“And, of utmost importance, you’re going to look at all of the other evidence that was introduced over the course of the trial. You’re going to decide what’s true. We’re not asking you to like this person or simply to take their word for it. The question that you’re being asked to decide is not solely whether or not you believe this person. It’s whether all of the evidence taken together amounts to proof beyond a reasonable doubt.”

The prosecutor is thinking about the arguments they’re going to make to the jury and the arguments that the defense lawyer will make. Prosecutors understand the cooperator might be vulnerable, based not only on the behavior they’ve engaged in, but perhaps the way they testify.

There are different arguments that prosecutors make. For example, in the conspiracy-type setting, one argument you’ll often hear a prosecutor making: “Look, we didn’t pick Mr. So and So. The defendant did. If you’re going to understand the way a criminal enterprise worked, then you’re going to have to hear from some of the people who participated in it.

“You can only get that perspective from them. And those people are not going to be angels. And if they were, they wouldn’t be able to provide you with an honest and valuable account of what this scheme was all about and how it was carried out. There’s only one place you can get that. From somebody on the inside.”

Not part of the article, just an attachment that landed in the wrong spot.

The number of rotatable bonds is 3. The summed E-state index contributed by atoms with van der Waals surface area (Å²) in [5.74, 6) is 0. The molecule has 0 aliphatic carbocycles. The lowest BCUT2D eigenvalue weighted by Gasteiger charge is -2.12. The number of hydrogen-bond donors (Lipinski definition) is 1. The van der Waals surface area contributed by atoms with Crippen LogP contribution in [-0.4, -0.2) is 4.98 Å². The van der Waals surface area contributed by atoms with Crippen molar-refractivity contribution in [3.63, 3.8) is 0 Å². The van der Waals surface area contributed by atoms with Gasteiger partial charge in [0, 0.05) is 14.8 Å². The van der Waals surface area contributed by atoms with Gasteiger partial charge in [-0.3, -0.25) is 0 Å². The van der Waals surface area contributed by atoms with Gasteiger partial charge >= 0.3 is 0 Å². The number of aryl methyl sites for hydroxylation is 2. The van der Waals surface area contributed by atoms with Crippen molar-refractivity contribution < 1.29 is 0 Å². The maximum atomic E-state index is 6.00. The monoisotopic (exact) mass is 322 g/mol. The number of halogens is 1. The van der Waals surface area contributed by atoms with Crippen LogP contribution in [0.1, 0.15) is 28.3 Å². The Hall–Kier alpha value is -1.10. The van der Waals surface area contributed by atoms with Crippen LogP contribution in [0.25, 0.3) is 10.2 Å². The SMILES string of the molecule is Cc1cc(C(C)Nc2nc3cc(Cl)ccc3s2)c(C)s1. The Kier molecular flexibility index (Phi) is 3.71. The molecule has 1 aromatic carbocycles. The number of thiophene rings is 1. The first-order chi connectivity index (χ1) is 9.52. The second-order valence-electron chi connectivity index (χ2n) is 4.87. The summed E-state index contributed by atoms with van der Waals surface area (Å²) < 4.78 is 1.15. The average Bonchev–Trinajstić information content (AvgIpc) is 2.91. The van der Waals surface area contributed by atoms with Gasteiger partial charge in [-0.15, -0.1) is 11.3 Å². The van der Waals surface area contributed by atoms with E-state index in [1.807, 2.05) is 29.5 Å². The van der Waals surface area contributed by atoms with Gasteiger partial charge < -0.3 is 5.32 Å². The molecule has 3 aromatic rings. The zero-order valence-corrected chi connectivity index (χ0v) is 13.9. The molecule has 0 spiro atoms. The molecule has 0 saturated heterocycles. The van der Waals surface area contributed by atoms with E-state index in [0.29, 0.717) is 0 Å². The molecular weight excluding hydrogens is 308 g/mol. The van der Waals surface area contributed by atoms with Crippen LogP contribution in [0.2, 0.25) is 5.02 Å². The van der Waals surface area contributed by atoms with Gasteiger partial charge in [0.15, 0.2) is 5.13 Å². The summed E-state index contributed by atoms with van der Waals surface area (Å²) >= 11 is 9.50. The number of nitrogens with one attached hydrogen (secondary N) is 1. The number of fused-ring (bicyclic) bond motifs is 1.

Jen Kirby

You’ve got me convinced.

Daniel Braun

Well, there are good arguments to make on the defense’s side, too. Look at the defendants’ motives. Look at what they were willing to do when less was on the line, ladies and gentlemen. When their freedom was not directly at stake, look at the choices they made. If they couldn’t help the government, they wouldn’t be here.

“And whether it’s substantial assistance, is not up to the judge. Ultimately, it’s up to the government lawyers, who have already made up their minds about what has happened here, and who have accused my client of engaging in this behavior. The [cooperating] witness has to make these people happy. And there’s only one way to do that.”

What’s the deal with Michael Cohen?

Jen Kirby

So the Michael Cohen case. Everyone’s talking as if he’s going to flip on Donald Trump, and cooperate with the Mueller investigation. Is that even a fair assessment for outside observers to make?

Daniel Braun

I’m an outside observer for sure. That’s important. I don’t know anything that all the people don’t know. I probably haven’t been following it as closely in the papers and other media as other people have. But if someone has their home and offices searched, it means that the government has demonstrated to a judge that there is probable cause to believe that there’s evidence of certain crimes that is likely to be located in those locations.

Most search warrants make a pretty compelling case. That’s why judges authorize them. I would tend to think based on that, that the government has significant evidence implicating Cohen. What’s in his home and office that prosecutors believe — and have persuaded a judge — is likely to be evidence of criminal behavior?

That seems significant to me, as far as him being in the crosshairs. But the likelihood that he would then flip and cooperate? I don’t know how to make a prediction with respect to that.

Jen Kirby

Could Michael Cohen just be guilty of his own crimes, that have nothing to do with Trump? Or is it likely that he’s in the crosshairs because he has something valuable on someone more important?

Daniel Braun